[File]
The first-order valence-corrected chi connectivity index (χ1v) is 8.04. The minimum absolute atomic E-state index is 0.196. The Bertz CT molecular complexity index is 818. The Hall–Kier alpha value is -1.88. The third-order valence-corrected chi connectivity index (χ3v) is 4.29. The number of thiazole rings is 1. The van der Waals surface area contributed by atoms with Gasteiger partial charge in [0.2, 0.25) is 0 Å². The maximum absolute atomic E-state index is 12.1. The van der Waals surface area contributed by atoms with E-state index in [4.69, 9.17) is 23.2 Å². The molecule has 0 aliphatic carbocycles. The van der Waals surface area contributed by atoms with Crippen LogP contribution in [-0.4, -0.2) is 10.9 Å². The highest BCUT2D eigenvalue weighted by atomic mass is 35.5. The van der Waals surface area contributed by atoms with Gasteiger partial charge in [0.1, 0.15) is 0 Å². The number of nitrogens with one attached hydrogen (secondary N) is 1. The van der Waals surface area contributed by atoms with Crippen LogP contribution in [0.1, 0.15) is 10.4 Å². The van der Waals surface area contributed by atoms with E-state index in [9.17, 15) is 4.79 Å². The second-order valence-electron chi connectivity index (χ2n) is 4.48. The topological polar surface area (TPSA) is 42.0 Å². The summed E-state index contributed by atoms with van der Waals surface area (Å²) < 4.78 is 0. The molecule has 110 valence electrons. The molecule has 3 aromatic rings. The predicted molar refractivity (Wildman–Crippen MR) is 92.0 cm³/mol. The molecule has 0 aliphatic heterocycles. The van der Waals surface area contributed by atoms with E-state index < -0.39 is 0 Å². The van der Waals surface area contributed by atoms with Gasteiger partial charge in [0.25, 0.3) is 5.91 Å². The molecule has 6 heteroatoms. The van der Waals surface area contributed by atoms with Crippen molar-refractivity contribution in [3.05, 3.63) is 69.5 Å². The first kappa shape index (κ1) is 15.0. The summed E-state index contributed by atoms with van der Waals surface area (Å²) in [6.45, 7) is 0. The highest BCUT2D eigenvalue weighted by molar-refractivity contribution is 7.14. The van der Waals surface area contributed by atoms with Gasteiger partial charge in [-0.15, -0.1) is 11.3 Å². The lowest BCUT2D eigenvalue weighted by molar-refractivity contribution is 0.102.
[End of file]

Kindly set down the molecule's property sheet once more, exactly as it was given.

The first-order valence-corrected chi connectivity index (χ1v) is 8.04. The minimum absolute atomic E-state index is 0.196. The Bertz CT molecular complexity index is 818. The Hall–Kier alpha value is -1.88. The third-order valence-corrected chi connectivity index (χ3v) is 4.29. The number of thiazole rings is 1. The van der Waals surface area contributed by atoms with Gasteiger partial charge in [0.2, 0.25) is 0 Å². The maximum absolute atomic E-state index is 12.1. The van der Waals surface area contributed by atoms with E-state index in [4.69, 9.17) is 23.2 Å². The molecule has 0 aliphatic carbocycles. The van der Waals surface area contributed by atoms with Crippen LogP contribution in [-0.4, -0.2) is 10.9 Å². The highest BCUT2D eigenvalue weighted by atomic mass is 35.5. The van der Waals surface area contributed by atoms with Gasteiger partial charge in [0.1, 0.15) is 0 Å². The number of nitrogens with one attached hydrogen (secondary N) is 1. The van der Waals surface area contributed by atoms with Crippen LogP contribution in [0.1, 0.15) is 10.4 Å². The van der Waals surface area contributed by atoms with E-state index in [9.17, 15) is 4.79 Å². The second-order valence-electron chi connectivity index (χ2n) is 4.48. The topological polar surface area (TPSA) is 42.0 Å². The summed E-state index contributed by atoms with van der Waals surface area (Å²) < 4.78 is 0. The molecule has 110 valence electrons. The molecule has 3 aromatic rings. The predicted molar refractivity (Wildman–Crippen MR) is 92.0 cm³/mol. The molecule has 0 aliphatic heterocycles. The van der Waals surface area contributed by atoms with E-state index < -0.39 is 0 Å². The van der Waals surface area contributed by atoms with Gasteiger partial charge in [0.25, 0.3) is 5.91 Å². The molecule has 6 heteroatoms. The van der Waals surface area contributed by atoms with Crippen molar-refractivity contribution in [3.05, 3.63) is 69.5 Å². The first kappa shape index (κ1) is 15.0. The summed E-state index contributed by atoms with van der Waals surface area (Å²) in [6.45, 7) is 0. The highest BCUT2D eigenvalue weighted by molar-refractivity contribution is 7.14. The van der Waals surface area contributed by atoms with Gasteiger partial charge in [-0.15, -0.1) is 11.3 Å². The lowest BCUT2D eigenvalue weighted by molar-refractivity contribution is 0.102.